Sunday, October 30, 2011

Sin Boldly (A Navel-Gazing Interlude)

I'm in no position to be giving advice about how to do research. I've long considered it my weakest academic skill. I've always thought that being an academic consisted of chiefly these four things: reading, writing, teaching, and doing research. Here's how I'd rank myself in terms of level of confidence in each of those:

1. Writing
2. Reading
3. Teaching
4. Doing research

Actually, bump those all down a notch and add:

1. Obnoxiously inserting my opinion about what I study into every possible conversation while deriding non-specialists' views, even though my only point is usually "well, it's complicated"

Which is also something academics are known for.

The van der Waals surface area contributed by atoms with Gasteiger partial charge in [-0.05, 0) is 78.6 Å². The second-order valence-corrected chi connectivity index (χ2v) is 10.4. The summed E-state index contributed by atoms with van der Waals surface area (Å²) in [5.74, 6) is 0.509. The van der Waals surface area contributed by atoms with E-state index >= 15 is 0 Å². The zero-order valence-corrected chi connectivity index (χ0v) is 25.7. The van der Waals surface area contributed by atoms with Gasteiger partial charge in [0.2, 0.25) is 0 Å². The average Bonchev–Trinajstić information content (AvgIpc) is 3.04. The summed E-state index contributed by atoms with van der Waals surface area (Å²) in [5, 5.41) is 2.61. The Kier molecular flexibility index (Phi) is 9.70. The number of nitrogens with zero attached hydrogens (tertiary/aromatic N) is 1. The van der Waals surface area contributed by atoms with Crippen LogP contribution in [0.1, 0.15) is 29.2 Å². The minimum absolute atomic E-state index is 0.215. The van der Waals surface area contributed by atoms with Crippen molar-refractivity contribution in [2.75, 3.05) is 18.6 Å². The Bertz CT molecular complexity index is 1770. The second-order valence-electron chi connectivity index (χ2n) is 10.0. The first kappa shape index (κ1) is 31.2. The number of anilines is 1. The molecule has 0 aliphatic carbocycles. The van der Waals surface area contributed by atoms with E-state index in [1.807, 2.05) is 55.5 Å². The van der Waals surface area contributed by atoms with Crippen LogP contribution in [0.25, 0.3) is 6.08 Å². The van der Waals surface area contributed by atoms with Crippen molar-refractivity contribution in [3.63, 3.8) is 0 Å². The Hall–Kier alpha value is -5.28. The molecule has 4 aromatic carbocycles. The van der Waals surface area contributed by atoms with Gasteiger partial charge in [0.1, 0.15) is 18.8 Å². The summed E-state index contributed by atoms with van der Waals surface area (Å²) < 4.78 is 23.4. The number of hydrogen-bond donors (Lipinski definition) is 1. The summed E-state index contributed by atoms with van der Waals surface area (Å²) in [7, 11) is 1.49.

I sometimes think that I've made it this far (through -- dear God -- eight and a half years of postsecondary education now) based almost solely my ability to put together a readable compound-complex sentence, and while that may not be entirely true, a lifetime of reading widely has, I think, afforded me a certain facility with language, if I can say so without being arrogant. (I can write stupid sentences, too, of course.) I have a long way to go as a teacher, but if I get going about something I really know, I can do pretty well with it (I'm psyched to be teaching two sections of world Englishes next term -- kind of a dream come true). But research -- even after writing a 40-page paper on methods, taking courses on ethnography, surveys, and interviews, and having my dissertation proposal passed by my committee -- still fills me with dread.